skip to main content
OSTI.GOV title logo U.S. Department of Energy
Office of Scientific and Technical Information

Title: The Consequences of Surface Confinement on Free Radical Chemistry

Abstract

Mass transport limitations impact the thermochemical processing of fossil and renewable energy resources, which involves the breakdown of cross-linked, macromolecular networks. To Investigate the molecular level details of the consequences of molecular confinement on high temperature (275-500°C) free-radical reaction pathways, we have been examining the pyrolysis of model compounds attached to the surface of non-porous silica nanoparticles through a thermally robust Si-O-C aryl, tetha. Pyrolysis of silica-immobilized diphenylalkanes and related ethers have been studied in detail and compared with the corresponding behavior in fluid phases. The diffusional constraints can lead to reduced rates of radical termination on the surface, and enhancement of neophyl-like rearrangements, cyclization-dehydrogenation pathways, and ipso- aromatic substitutions. Furthermore, studies of two-component surfaces have revealed the importance of a radical relay mechanism involving rapid serial hydrogen transfer steps resulting from the molecular pre-organization on the low fractal dimension silica surface. Key findings are reviewed in this paper, and the implications of these results for fuel processing are described.

Authors:
;
Publication Date:
Research Org.:
Oak Ridge National Laboratory (ORNL), Oak Ridge, TN
Sponsoring Org.:
USDOE Office of Science (SC)
OSTI Identifier:
7921
Report Number(s):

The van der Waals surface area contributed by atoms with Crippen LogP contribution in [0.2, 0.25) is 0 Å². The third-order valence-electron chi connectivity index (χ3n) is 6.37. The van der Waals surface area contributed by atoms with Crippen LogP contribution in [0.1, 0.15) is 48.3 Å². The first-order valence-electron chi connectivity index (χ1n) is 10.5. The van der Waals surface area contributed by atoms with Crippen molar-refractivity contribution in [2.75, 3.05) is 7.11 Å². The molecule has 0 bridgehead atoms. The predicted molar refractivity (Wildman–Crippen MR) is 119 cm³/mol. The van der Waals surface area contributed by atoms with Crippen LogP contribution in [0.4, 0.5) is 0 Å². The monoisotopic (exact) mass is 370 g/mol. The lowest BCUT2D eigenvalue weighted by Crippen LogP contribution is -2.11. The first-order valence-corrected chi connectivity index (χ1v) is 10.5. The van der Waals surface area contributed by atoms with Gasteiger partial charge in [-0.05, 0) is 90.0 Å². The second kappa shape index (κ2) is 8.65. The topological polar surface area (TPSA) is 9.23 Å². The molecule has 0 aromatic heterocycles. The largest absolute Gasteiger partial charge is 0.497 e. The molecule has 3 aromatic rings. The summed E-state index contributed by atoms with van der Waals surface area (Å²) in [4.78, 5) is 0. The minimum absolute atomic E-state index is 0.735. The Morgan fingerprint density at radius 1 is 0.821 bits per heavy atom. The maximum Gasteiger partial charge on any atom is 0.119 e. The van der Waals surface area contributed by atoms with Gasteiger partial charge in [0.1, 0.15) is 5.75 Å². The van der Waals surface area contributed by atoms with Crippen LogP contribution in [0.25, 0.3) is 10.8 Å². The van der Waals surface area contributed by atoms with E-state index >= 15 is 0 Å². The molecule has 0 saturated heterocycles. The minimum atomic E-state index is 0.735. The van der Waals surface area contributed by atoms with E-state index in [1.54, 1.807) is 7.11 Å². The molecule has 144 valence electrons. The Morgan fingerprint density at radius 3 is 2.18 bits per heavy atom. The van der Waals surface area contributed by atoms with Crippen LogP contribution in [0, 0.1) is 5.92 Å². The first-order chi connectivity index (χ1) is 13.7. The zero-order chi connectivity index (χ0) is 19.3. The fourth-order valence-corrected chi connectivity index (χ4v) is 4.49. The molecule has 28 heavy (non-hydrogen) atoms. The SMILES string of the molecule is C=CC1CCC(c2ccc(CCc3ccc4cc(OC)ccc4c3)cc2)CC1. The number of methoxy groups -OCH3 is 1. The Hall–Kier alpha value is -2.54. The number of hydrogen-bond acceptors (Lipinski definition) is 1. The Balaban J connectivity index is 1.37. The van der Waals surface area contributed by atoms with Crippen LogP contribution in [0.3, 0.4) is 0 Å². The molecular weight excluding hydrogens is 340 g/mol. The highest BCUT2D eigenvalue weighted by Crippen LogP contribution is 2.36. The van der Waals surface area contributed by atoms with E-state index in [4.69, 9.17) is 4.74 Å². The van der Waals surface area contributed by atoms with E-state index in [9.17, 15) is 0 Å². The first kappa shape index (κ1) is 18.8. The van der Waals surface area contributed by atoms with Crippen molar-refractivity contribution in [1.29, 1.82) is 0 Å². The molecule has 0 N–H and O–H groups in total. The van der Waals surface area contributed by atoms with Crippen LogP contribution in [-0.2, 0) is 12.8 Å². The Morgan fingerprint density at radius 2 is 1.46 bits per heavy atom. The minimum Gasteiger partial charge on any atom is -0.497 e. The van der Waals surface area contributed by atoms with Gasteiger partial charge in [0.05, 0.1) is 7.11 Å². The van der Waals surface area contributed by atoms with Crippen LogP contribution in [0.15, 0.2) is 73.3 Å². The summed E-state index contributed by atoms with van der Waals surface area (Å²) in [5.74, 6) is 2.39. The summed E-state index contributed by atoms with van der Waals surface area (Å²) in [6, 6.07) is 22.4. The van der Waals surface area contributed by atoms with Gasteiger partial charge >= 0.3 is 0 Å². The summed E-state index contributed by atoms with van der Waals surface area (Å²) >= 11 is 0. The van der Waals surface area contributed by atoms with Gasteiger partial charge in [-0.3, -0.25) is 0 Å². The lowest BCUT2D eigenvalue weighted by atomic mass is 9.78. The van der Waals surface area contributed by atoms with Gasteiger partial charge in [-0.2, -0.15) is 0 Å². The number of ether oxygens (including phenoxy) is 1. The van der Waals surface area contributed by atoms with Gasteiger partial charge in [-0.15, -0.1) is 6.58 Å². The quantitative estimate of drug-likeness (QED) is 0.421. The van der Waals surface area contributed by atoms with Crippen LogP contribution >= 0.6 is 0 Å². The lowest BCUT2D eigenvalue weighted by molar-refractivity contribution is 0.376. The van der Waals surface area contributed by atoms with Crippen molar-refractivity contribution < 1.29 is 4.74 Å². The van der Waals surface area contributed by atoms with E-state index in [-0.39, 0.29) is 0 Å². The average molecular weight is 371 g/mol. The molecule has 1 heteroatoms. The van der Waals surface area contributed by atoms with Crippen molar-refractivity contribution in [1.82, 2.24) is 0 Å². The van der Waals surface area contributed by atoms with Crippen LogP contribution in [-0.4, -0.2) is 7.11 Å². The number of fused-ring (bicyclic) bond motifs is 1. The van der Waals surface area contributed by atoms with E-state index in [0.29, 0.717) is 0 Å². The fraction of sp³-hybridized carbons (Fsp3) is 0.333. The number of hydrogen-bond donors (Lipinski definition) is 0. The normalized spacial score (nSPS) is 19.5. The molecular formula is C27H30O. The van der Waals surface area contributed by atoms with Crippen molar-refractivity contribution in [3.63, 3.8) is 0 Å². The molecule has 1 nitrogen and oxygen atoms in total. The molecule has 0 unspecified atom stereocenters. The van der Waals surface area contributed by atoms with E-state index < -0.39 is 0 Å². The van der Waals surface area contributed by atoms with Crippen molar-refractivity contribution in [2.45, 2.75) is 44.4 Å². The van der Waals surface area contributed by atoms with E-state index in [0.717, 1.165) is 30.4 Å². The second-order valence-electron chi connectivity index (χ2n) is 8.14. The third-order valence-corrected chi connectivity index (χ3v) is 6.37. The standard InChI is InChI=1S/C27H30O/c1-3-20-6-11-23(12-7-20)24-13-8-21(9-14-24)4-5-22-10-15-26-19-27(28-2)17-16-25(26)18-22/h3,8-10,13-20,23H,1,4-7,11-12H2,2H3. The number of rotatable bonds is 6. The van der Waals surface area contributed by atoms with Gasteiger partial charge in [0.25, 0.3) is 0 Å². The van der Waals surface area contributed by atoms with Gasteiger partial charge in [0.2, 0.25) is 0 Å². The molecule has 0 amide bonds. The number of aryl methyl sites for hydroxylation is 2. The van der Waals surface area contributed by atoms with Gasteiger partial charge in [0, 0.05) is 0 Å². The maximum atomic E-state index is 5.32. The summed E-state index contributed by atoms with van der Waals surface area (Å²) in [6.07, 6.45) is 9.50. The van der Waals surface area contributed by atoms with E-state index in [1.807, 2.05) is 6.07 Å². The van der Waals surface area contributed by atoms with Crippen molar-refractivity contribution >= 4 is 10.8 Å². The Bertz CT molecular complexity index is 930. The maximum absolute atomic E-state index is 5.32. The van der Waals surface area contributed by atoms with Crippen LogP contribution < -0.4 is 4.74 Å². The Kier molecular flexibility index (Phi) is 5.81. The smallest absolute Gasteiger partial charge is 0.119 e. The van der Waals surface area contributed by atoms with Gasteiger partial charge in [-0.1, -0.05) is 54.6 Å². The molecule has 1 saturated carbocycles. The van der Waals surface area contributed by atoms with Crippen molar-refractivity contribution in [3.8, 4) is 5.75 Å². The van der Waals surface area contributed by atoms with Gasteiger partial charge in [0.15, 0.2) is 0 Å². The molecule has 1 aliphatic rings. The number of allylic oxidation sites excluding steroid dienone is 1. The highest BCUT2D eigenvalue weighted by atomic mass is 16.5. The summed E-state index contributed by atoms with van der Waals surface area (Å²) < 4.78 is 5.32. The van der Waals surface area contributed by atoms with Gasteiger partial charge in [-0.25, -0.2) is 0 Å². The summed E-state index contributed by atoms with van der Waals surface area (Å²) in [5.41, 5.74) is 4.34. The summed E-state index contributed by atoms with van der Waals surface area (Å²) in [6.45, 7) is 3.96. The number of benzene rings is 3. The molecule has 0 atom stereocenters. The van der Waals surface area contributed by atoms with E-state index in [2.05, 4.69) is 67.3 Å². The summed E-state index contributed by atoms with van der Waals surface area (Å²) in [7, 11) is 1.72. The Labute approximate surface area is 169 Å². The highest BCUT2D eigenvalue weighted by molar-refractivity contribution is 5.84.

ORNL/CP-103215
KC 03 02 01 0; ON: DE00007921
DOE Contract Number:  
AC05-96OR22464
Resource Type:
Conference
Resource Relation:
Conference: American chemical Society National Meeting, New Orleans, LA, August 22-26, 1999
Country of Publication:
United States
Language:
English
Subject:
40 CHEMISTRY; Free Radicals; Pyrolysis; Surfaces; Diffusion

Citation Formats

Birtt, P.F., and Buchanan, A.C., III. The Consequences of Surface Confinement on Free Radical Chemistry. United States: N. p., 1999. Web.
Birtt, P.F., & Buchanan, A.C., III. The Consequences of Surface Confinement on Free Radical Chemistry. United States.
Birtt, P.F., and Buchanan, A.C., III. Sun . "The Consequences of Surface Confinement on Free Radical Chemistry". United States. https://www.osti.gov/servlets/purl/7921.
@article{osti_7921,
title = {The Consequences of Surface Confinement on Free Radical Chemistry},
author = {Birtt, P.F. and Buchanan, A.C., III},
abstractNote = {Mass transport limitations impact the thermochemical processing of fossil and renewable energy resources, which involves the breakdown of cross-linked, macromolecular networks. To Investigate the molecular level details of the consequences of molecular confinement on high temperature (275-500°C) free-radical reaction pathways, we have been examining the pyrolysis of model compounds attached to the surface of non-porous silica nanoparticles through a thermally robust Si-O-Caryl, tetha. Pyrolysis of silica-immobilized diphenylalkanes and related ethers have been studied in detail and compared with the corresponding behavior in fluid phases. The diffusional constraints can lead to reduced rates of radical termination on the surface, and enhancement of neophyl-like rearrangements, cyclization-dehydrogenation pathways, and ipso- aromatic substitutions. Furthermore, studies of two-component surfaces have revealed the importance of a radical relay mechanism involving rapid serial hydrogen transfer steps resulting from the molecular pre-organization on the low fractal dimension silica surface. Key findings are reviewed in this paper, and the implications of these results for fuel processing are described.},
doi = {},
journal = {},
number = ,
volume = ,
place = {United States},
year = {1999},
month = {8}
}

Conference:
Other availability
Please see Document Availability for additional information on obtaining the full-text document. Library patrons may search WorldCat to identify libraries that hold this conference proceeding.

Save / Share: